The sense of somesthesia
This sense has long been called the "sense of touch" but this expression is not complete. If you use it as a verb, "touch" is an action with your hands towards something or someone. Touch does not mean either what I feel when I touch. Someone who has lost all feeling in their hands, for example due to cold or numbness, can still touch. So the sensations that a person feels when I touch them cannot be represented by the "sense of touch". If we use it as a name, it is to describe the way someone uses his hands (a musician, a therapist, etc.) or it can simply mean a contact (as in conspecific touch). So « touch », by itself, though sometimes beautiful, is not one of the five senses.
So we used the expression "tactile sense" to describe what we feel when we touch or what the person feels when he is touched. Its definition, in the dictionary Biology Online: "The tactile sense is one of the five traditional senses of the body. It is recognised by the organs of touch which are found mainly in the skin. The sensitivity varies from one part of the skin to another, e.g. the highly sensitive areas are the tactile sense on the forehead, temples, and the back of the forearm (H. N. Martin). Tactile sense is focused mainly on sense of pressure, traction and touch, excluding temperature and pain."(1) (2) Yet, something is missing, "tactile sense" beeing limited to skin. But what?
It lacks all those other sensations that we perceive with our body. It can be sensations of hot, cold or pressure, but also positioning in space (proprioception), tingling, itching, pain (nociception), pleasant touch, hunger, pulsation, peristalsis (viceroception), in short everything that one feels and that comes from outside or inside the body. These sensations, even those coming from the outside, subserve what Dr. Arthur D. Craig (3) calls interoception. This concept, although seemingly contradictory, will be better explained in future articles. It will be of paramount importance in understanding the therapist's work.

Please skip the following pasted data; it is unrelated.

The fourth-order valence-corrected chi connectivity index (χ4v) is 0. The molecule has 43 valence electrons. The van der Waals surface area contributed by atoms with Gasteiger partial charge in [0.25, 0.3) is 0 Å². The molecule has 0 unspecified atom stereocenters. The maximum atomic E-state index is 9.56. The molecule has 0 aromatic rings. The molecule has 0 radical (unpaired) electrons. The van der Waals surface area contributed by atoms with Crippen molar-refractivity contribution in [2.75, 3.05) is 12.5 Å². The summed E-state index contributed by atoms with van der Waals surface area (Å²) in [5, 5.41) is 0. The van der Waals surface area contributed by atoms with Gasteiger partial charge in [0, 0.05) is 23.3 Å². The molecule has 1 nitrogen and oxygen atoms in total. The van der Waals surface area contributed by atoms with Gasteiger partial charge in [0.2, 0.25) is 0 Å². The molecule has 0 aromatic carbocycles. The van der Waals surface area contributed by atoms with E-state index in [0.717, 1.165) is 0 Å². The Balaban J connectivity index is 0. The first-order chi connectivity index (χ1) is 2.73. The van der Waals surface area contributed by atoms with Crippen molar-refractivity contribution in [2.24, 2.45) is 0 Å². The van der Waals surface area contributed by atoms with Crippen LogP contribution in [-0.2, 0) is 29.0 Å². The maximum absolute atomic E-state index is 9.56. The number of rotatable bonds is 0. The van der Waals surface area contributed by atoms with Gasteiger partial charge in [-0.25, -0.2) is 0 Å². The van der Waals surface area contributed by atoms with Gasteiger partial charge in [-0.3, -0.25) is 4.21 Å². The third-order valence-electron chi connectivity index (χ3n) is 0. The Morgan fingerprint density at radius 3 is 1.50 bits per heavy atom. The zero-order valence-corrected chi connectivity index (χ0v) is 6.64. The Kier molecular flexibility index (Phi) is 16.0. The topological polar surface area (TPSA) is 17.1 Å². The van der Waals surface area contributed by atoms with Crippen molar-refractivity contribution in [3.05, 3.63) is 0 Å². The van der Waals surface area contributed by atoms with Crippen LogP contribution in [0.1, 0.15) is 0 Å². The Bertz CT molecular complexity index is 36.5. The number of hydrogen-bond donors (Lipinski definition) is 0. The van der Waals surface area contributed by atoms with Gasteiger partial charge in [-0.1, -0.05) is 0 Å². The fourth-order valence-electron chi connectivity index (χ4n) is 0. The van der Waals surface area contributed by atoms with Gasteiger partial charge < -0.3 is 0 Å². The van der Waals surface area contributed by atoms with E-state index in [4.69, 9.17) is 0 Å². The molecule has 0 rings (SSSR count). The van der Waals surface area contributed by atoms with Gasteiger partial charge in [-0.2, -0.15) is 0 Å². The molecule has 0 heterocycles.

A definition of somesthesia found in the Thesaurus (4) : "The faculty of bodily perception; sensory systems associated with the body; includes skin senses and proprioception and the internal organs." Let me give you a more complete definition of somesthesia provided by the online French encyclopaedia, "Encyclopaedia Universalis": "The term "general somesthesic sensitivity" refers to the conscious sensations aroused by the stimulation of body tissues, sensations that are neither visual, auditory, gustatory nor olfactory. They are caused by the excitation of receptor nerve endings of various types, located in the skin lining and various more deeply located tissues: visceral connective tissue, capsules and joint ligaments. These receptors are sensitive to a number of specific stimulants: mechanical, thermal, painful. Within somesthesia, a distinction will therefore be made between tactile, thermal and painful sensitivities, as well as conscious kinaesthesia, which comes from the joints and provides information about the positions and movements of the different body segments in space." (5)
So what I mean by somesthesia includes all the receptors that make someone feel something. Many of these receptors are accessible to the therapist and it is through his action on these receptors that the therapist will be able to "talk" to the central nervous system (CNS).
(2) We notice that, according to the years, schools of thought and cultures, the definitions of "touch" and "tact" vary a lot. For example, in English the "tactile sense" does not include the sensation of temperature, whereas in French it is part of it.
(3) Craig, A.D. "How do you feel? An Interoceptive Moment with your Neurobiological Self",Princeton University Press, 2015